When is the best time to visit Singapore?
There isn’t really a bad time or a good time to visit Singapore as the tropical climate brings similar temperatures all year round.
You will find it slightly cooler in January and February and there is a distinct rainy season from November to January, but really it can rain at anytime of year in Singapore – and frequently does!
The multi-ethnic make up of the Singapore population means that there is usually some kind of festival or festival build-up going on in Singapore. Whether it is Christmas, Chinese New Year, Deepavali or Hari Raya, you will find the Singaporeans gearing up to celebrate alongside one another.
Need help with what to pack for Singapore? Click here to read our Singapore packing list.
Before planning a trip to Singapore, check official travel requirements and regulations that may affect your stay.
Climate in Singapore
Singapore is hot and humid all year round, with average temperatures of 26-27 degrees Celsius throughout the year.
While there is not much variation in the seasons, you will find that temperatures are slightly cooler with a more pronounced breeze in January and February, and temperatures are slightly hotter in the months of June, July and August.
It can rain anytime of year in Singapore, and you should always be prepared with an umbrella in your bag.
Usually a downpour will last an hour or two, after which the sun comes back out to play. However, there is a distinct rainy season from November to January, and you can get days on end of rain during this period, particularly during the month of November.
Whatever time of year you are visiting Singapore, be prepared with a bottle of water, sunscreen and an umbrella.
- Singapore is hot and humid all year round.
- Temperatures are slightly cooler in January & February.
- Temperatures are slightly hotter from June – August.
- There is a rainy season from November – January.
Festivals in Singapore
Singapore’s multi-ethnic culture means that there is always a celebration or festival taking place, thanks to the country’s four official religions.
So every year you can expect to celebrate Chinese New Year, Hari Raya Adilfitri, Holi, Christmas, Easter and Deepavali amongst other festivals.
Singapore sees the New Year in with a bang, with celebrations taking place all around the city and an impressive fireworks display over Marina Bay.
This is followed by the biggest celebration in the Chinese calendar – Chinese New Year, which takes place in January or February each year.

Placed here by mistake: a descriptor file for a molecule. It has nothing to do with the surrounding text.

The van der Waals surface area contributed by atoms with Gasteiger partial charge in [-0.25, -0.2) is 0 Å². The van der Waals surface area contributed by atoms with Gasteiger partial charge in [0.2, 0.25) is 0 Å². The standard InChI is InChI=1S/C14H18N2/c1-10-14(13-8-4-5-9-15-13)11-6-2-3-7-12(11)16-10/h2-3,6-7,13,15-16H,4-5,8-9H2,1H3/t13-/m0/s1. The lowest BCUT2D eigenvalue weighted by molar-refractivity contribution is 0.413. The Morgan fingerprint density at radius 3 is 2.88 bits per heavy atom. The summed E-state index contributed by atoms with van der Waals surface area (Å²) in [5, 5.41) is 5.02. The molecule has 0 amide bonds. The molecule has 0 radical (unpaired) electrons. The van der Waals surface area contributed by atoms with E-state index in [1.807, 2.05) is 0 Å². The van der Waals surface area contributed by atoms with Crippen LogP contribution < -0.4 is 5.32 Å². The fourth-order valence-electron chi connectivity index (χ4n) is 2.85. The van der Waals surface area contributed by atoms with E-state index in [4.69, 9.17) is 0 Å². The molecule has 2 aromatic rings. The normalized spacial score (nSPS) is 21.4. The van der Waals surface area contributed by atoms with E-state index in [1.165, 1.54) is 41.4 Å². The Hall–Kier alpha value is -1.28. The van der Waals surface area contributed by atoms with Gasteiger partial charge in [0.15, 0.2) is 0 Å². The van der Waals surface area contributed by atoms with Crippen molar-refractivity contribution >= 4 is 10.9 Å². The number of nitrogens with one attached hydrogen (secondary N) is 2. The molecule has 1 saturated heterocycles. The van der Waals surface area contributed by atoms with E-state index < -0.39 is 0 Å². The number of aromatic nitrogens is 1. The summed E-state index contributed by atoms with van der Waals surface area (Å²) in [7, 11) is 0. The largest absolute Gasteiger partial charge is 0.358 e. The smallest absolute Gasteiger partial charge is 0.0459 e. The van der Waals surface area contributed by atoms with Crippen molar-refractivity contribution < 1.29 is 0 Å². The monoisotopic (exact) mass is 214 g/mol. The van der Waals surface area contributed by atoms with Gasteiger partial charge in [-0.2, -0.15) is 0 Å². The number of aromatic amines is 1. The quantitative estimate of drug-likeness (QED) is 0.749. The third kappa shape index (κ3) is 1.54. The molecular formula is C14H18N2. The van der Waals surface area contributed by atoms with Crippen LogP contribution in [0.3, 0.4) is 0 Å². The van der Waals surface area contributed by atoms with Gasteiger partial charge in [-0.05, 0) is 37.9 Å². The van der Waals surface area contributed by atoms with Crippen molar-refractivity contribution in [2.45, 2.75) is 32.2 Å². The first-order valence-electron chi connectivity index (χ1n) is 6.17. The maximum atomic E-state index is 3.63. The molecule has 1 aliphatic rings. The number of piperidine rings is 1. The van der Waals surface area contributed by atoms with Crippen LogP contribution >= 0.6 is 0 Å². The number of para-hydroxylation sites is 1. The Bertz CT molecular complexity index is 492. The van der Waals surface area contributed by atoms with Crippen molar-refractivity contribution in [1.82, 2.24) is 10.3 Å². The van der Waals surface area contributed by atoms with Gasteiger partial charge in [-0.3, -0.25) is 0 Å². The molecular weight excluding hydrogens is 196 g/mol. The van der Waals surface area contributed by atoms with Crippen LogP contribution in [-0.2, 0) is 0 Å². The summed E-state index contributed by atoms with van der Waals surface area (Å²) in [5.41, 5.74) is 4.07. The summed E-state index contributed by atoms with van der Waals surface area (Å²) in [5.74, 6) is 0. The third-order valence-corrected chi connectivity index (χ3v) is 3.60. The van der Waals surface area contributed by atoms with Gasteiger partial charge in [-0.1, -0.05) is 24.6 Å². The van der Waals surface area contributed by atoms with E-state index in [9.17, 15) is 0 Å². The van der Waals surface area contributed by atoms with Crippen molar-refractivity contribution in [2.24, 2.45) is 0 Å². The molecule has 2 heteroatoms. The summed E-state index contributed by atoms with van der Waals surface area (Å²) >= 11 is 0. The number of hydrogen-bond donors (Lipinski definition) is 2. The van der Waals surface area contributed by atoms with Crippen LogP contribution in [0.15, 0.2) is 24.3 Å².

This is a fun time to be in Singapore, with lots of fun festivities taking place around the city, including festive markets, lion dances and the annual Chingay Parade.
Note that many businesses may close during this period though.
Hari Raya Aidilfitri (also known as Hari Raya Puasa or the Festival of Eid) marks the end of Ramadan and is the biggest festival in the Muslim calendar. It is a fun time of year to head to the Arab Quarter to partake in some Middle Eastern cuisine. The timing of this festival changes according to the Islamic calendar.
The last few months of the calendar year are always fun in Singapore, kicking off with the Singapore Grand Prix in September every year.
Formula 1’s only night race sees not only lots of fast racing cars, but also some of the world’s most popular bands taking to the stage in one of Asia’s biggest music festivals.
The Chinese Mid-Autumn Festival is always a sight to behold, with many beautiful lanterns taking over Chinatown and the Chinese Gardens.
More colourful lights and celebrations follow closely behind with the Hindu festival of Deepavali, which is always a fun time to visit Little India.
The final festival of the year is Christmas, which commercially-minded Singapore takes to in a big way.
Orchard Road is the place to head to at this time of year, with its colourful street lights and shopping malls all lit up for the festive season.
Disclaimer: This post contains affiliate links. If you make a booking or purchase using one of these links, we may receive a small commission – at absolutely no extra cost to you.